Number 4: Will you mentor me?
It's an innocent question and I'm flattered. Really. But I decided a long time ago that I would mentor from afar by penning this blog. I don't have a consistent schedule to be able to spend a lot of quality one-on-one time mentoring. But if you email me a specific question, I will do my best to answer it. My advice is to find someone local to mentor you. Ask them if they can meet you once a month for lunch and come prepared. What are the questions you want answers to? What challenges have they had in their career that they wish someone would have told them when they were getting started? This is a great entry into your local coding network.
Number 3: I went to school for (fill in the blank) months/years and I'm certified; I'm qualified to be a coder anywhere
No. You're really not. I went to school too for two years and let me just tell you that even though I learned some good fundamentals, the real coding world is nothing like I thought it would be. I learned everything I really needed to know about being a coder on the job, not in school. I've now been coding for more than 20 years and I hold four different certifications and I have a news flash for you: I am not qualified to code anywhere. I lack the practical experience of a physician office coder. I find coding radiation oncology charts waaaaaayyyy outside my comfort zone. And please don't ask me to fill out an IRF-PAI for inpatient rehabilitation. In other words, after 20 years, I am not all that and a bag of chips, so please don't insult the world of experienced coders by thinking you have this all figured out. I learn something new each. and. every. day. Keep an open mind and be willing to learn - and admit when you're in over your head. Natural curiosity and a willingness to learn is a good thing. Acting too big for your britches is not.
Number 2: How can I get experience if no one will hire an inexperienced coder?
I would give anything if people would stop asking me this question. Because honestly, I don't know the answer. I don't know what your background is. I don't know what your aptitude for coding is - and it is a skill that many people don't possess. I don't know where you've applied or how hard you've tried to sell yourself. And probably most importantly, I don't have a clue what it's like to try to get a job today because the atmosphere is so different from 20 years ago. But this is what I do know. Don't limit yourself to coding jobs. Find a job - any job - that will require you to have coding knowledge. When you do an online job search, search on the code sets (ICD-10 or CPT) and not the word coder. There are so many jobs out there that revolve around coding that aren't traditional coding jobs. Getting your foot in the door is one step closer to getting that traditional coding job - or something even better than you ever imagined. And don't forget to network. If you want to work with coders, surround yourself with coders. Who you know may be your golden ticket.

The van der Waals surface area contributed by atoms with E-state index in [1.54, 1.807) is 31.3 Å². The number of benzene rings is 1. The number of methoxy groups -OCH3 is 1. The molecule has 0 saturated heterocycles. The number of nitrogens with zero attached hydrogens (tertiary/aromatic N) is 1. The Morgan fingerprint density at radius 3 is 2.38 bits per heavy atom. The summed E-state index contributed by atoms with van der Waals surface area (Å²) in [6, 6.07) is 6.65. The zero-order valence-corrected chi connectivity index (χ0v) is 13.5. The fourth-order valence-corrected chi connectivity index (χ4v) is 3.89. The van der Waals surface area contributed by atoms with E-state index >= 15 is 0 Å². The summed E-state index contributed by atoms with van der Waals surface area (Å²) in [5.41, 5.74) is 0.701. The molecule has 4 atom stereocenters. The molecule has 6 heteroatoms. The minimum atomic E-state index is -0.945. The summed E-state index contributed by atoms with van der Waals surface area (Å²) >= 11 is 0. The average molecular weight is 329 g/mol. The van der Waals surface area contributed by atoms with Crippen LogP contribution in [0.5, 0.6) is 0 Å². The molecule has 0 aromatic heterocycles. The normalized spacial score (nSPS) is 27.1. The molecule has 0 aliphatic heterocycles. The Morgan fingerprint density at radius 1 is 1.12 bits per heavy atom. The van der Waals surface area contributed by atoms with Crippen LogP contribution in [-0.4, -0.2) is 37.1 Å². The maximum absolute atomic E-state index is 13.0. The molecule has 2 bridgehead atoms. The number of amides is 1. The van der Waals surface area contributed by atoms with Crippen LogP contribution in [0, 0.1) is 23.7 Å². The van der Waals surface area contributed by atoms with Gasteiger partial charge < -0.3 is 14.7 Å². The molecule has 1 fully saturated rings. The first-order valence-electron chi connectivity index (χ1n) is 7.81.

And the Number 1 Cringe-Worthy Thing Wannabe Coders Say is: I want to be a coder because I want to work from home
AACK!!!! Not a good lead in! And if this is the first statement out of your mouth when you go into an interview, you probably won't get hired because here's a huge industry secret: hiring managers hate hearing that's why you're there. It's like going on a first date with someone you just met and gushing about how badly you want to get married and have 6 kids. It's just not done. If this is the real reason you want to be a coder, please re-evaluate. Coding is a great career if you love it. If you don't love it, you will be miserable for 8 hours every day. And if you are miserable at home for 8 hours a day, that can be really depressing. Also think about the child care aspect. I often hear people say they want to work from home because they can't afford child care. Many coding contracts require you to have child care in place. Coding takes intense concentration and you can't babysit a kid at the same time. Working from home is a great perk, I will admit, but it is not the reason I have the job I have. I refer you back to Number 10 above: follow your passion. If you're lucky, you can make some good money while you do what you love... from home... in your bathrobe.